contract
Pronunciation
  • (RP) IPA: /ˈkɒntɹækt/
  • (America) IPA: /ˈkɑntɹækt/
Noun

contract (plural contracts)

  1. An agreement between two or more parties, to perform a specific job or work order, often temporary or of fixed duration and usually governed by a written agreement.
    Marriage is a contract.
  2. (legal) An agreement which the law will enforce in some way. A legally binding contract must contain at least one promise, i.e., a commitment or offer, by an offeror to and accepted by an offeree to do something in the future. A contract is thus executory rather than executed.
  3. (legal) A part of legal studies dealing with laws and jurisdiction related to contracts.
  4. (informal) An order, usually given to a hired assassin, to kill someone.
    The mafia boss put a contract out on the man who betrayed him.
  5. (bridge) The declarer's undertaking to win the number of tricks bid with a stated suit as trump.
Synonyms Translations Adjective

contract (not comparable)

  1. (obsolete) Contracted; affianced; betrothed.
  2. (obsolete) Not abstract; concrete.
Pronunciation
  • enPR: kəntrăkt, IPA: /kənˈtɹækt/
Verb

contract (contracts, present participle contracting; past and past participle contracted)

  1. (ambitransitive) To draw together or nearer; to shorten, narrow, or lessen.
    The snail's body contracted into its shell.
    to contract one's sphere of action
    • Years contracting to a moment.
    • In all things desuetude doth contract and narrow our faculties.
  2. (grammar) To shorten by omitting a letter or letters or by reducing two or more vowels or syllables to one.
    The word "cannot" is often contracted into "can't".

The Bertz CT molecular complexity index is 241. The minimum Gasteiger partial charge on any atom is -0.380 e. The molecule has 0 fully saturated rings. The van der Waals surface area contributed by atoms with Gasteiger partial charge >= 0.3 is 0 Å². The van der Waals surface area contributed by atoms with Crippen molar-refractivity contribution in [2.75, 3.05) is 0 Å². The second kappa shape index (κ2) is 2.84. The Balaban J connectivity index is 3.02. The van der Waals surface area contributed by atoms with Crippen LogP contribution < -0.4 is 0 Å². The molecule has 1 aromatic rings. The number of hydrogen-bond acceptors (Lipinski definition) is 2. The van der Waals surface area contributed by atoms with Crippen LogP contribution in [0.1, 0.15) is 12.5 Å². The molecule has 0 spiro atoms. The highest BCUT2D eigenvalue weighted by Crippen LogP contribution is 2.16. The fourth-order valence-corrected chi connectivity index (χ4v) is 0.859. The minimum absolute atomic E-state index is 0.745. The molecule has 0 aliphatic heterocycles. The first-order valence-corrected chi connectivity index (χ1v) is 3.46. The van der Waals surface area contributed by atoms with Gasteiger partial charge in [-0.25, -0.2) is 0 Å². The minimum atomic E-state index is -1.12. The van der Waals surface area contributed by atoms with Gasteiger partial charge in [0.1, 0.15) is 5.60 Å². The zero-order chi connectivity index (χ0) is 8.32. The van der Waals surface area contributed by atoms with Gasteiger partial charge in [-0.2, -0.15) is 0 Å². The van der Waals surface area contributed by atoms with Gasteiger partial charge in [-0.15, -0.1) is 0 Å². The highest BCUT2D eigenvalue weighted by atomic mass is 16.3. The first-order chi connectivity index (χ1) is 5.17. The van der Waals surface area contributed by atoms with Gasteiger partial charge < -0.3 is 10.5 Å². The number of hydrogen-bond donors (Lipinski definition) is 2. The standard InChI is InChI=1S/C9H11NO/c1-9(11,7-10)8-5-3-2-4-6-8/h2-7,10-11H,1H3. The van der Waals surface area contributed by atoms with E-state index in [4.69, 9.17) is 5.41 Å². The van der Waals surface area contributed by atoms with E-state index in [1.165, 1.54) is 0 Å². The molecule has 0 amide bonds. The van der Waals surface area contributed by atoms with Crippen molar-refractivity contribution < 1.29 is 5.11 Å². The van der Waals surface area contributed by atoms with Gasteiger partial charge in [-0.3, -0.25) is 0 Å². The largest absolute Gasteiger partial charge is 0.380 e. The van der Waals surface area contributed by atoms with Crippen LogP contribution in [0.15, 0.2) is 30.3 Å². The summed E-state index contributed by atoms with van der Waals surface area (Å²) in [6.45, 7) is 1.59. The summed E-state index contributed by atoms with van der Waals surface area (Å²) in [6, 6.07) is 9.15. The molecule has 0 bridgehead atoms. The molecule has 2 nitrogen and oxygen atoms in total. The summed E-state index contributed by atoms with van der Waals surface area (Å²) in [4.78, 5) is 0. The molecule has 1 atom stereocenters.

3. (transitive) To enter into a contract with.
  4. (transitive) To enter into, with mutual obligations; to make a bargain or covenant for.
    • We have contracted an inviolable amity, peace, and league with the aforesaid queen.
    • Many persons […] had contracted marriage within the degrees of consanguinity […] prohibited by law.
  5. (intransitive) To make an agreement or contract; to covenant; to agree; to bargain.
    to contract for carrying the mail
  6. (transitive) To bring on; to incur; to acquire.
    She contracted the habit of smoking in her teens.
    to contract a debt
    • 1717, Alexander Pope, Epistle to Mr. Jervas
      Each from each contract new strength and light.
    • c. 1703-1720, Jonathan Swift, An Essay on the Fates of Clergymen
      That kind of behaviour, which we contract by having too much conversation with persons of high station.
  7. (transitive) To gain or acquire (an illness).
    • 1999, Davidson C. Umeh, Protect Your Life: A Health Handbook for Law Enforcement Professionals, page 69:
      An officer contracted hepatitis B and died after handling the blood-soaked clothing of a homicide victim […]
  8. To draw together so as to wrinkle; to knit.
    • c. 1603–1604, William Shakespeare, “The Tragedie of Othello, the Moore of Venice”, in Mr. William Shakespeares Comedies, Histories, & Tragedies: Published According to the True Originall Copies (First Folio), London: Printed by Isaac Iaggard, and Ed[ward] Blount, published 1623, OCLC 606515358 ↗, [Act III, scene iii]:
      Thou didst contract and purse thy brow.
  9. To betroth; to affiance.
    • c. 1596, William Shakespeare, “The Life and Death of King Iohn”, in Mr. William Shakespeares Comedies, Histories, & Tragedies: Published According to the True Originall Copies (First Folio), London: Printed by Isaac Iaggard, and Ed[ward] Blount, published 1623, OCLC 606515358 ↗, [Act III, scene i]:
      The truth is, she and I, long since contracted, / Are now so sure, that nothing can dissolve us.
Synonyms Antonyms Translations Translations Translations


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